The Drudgeon reviews Halloween

Halloween 105 min., 1978
Written by John Carpenter/Debra Hill
Directed by John Carpenter
Language: English
My rating: ★★★★★

Do a few extra scenes really make this movie better?

* * *

It’s October 31, 1963 and little six year old Michael Myers watches his sister, Judith, go upstairs with her boyfriend.  Michael puts on his mask, grabs a kitchen knife and after Judith’s boyfriend leaves, goes upstairs and stabs Judith to death.  It’s now 1978 and Dr. Sam Loomis (Donald Pleasence) is on the way to pick up Michael and bring him to court.  He gets there and finds that Michael has broken out and is on the way to find his other sister, Laurie (Jamie Lee Curtis).  Laurie and her friends, Annie (Nancy Loomis) and Lynda (P.J. Soles) are walking home and Laurie starts seeing someone that seems to be following her.  She starts getting ready for Halloween and her babysitting that is lined up for that night.  The problem is that Michael is home and ready to start the family reunion.

There is very little that can be said about Halloween that hasn’t been said about a thousand times before.  From the positives to the negatives everything has pretty much been brought up at one time or another.  With this small review I’m going to be talking about the extended version of the movie.  Well not so much the movie as the extra scenes and if they are really worth it.  The story behind this version is that when Halloween was sold to be shown on TV, there was a bunch of stuff that was cut out and that the running time ended up being very short of what they needed to make it on TV.  So John Carpenter and some of the cast from, the then being shot, Halloween II got together and shot some extra scenes.  The version on the DVD is the whole thing.  The normal version with the extra scenes put in.

The first scene is with Dr. Loomis and two doctors.  Loomis trying to convince them that Michael should be put into a maximum-security institution.  They say that Michael has been a perfect patient so it’s going to be a no.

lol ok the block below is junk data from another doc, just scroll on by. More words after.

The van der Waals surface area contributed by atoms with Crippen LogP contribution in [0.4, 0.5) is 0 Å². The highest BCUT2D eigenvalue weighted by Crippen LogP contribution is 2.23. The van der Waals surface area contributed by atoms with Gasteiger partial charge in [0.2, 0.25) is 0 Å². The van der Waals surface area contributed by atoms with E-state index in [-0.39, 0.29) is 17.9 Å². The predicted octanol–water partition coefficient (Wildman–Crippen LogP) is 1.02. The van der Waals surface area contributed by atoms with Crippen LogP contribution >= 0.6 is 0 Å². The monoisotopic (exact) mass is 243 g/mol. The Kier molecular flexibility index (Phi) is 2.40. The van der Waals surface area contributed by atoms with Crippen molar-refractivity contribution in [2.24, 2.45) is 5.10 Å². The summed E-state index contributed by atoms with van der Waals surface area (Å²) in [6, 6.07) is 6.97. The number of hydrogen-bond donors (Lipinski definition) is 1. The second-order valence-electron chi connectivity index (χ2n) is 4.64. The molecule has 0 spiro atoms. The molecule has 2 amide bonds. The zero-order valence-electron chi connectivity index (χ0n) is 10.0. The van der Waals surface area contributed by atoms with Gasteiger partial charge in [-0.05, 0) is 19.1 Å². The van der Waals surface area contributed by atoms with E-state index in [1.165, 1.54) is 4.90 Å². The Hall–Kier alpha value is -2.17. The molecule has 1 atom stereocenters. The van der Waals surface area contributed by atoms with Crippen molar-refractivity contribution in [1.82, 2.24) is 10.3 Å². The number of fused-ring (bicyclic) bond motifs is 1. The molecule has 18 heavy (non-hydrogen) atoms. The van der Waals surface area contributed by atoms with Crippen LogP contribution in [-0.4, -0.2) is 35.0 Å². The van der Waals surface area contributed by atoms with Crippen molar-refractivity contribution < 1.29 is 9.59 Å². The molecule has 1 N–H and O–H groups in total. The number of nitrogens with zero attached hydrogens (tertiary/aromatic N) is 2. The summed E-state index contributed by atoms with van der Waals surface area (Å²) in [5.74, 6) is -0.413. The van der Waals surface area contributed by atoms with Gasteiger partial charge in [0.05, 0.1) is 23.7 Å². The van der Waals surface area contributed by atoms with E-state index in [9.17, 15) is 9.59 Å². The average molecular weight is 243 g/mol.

The next is with Dr. Loomis seeing Michael’s room the day after he broke out.  The place is trashed and there is some writing on the wall.

The last is with Laurie, Annie and Lynda.  They are, for the most part, talking about clothes and boys.

Do these extra scenes make the movie better?  Do they answer any more questions?  Is it worth it to even watch this version compared to the original?  The answer to all of these questions is NO!  The scenes don’t help in any real way and they don’t really add anything new.  In the end I wouldn’t bother watching this version.  It doesn’t make the movie worse, but it doesn’t make it better in any way either.  Just stick to the regular version.

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About The Drudgeon

I don't remember my real name or where I came from. All I know is that I'm traped in an underground cave with nothing but a TV, DVD player and a notebook and pen. They keep calling me The Drudgeon, I don't even know what that means. Someone keeps dropping horror movies in and yelling at me to watch them and write about what I watch. Then I eat the DVD and case, because they tell me if I consume the horror I will understand the horror. I think there are three of them. So if you are reading this right now, HELP ME!!!!!!! OUCH!!!! Someone just poked me with a sea urchin attacked to a pool cue, what the fuck is going on?
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3 Responses to The Drudgeon reviews Halloween

  1. John Bruni says:

    I know it’s blasphemy, but I’ve never gotten into the HALLOWEEN series. Michael Myers does nothing for me. I dug the third movie, though. Again, I know, blasphemy.

    • Lackey says:

      I love the first one. The third isn’t great, but it’s enjoyable enough. The others I’ve seen in the series…not so much.

    • Lackey says:

      Fun Fact! The kid from Halloween III was played by Joshua John Miller, who also played someone’s kid brother (I think Keanu’s) in River’s Edge. IIRC, he was also in Class of 1999.

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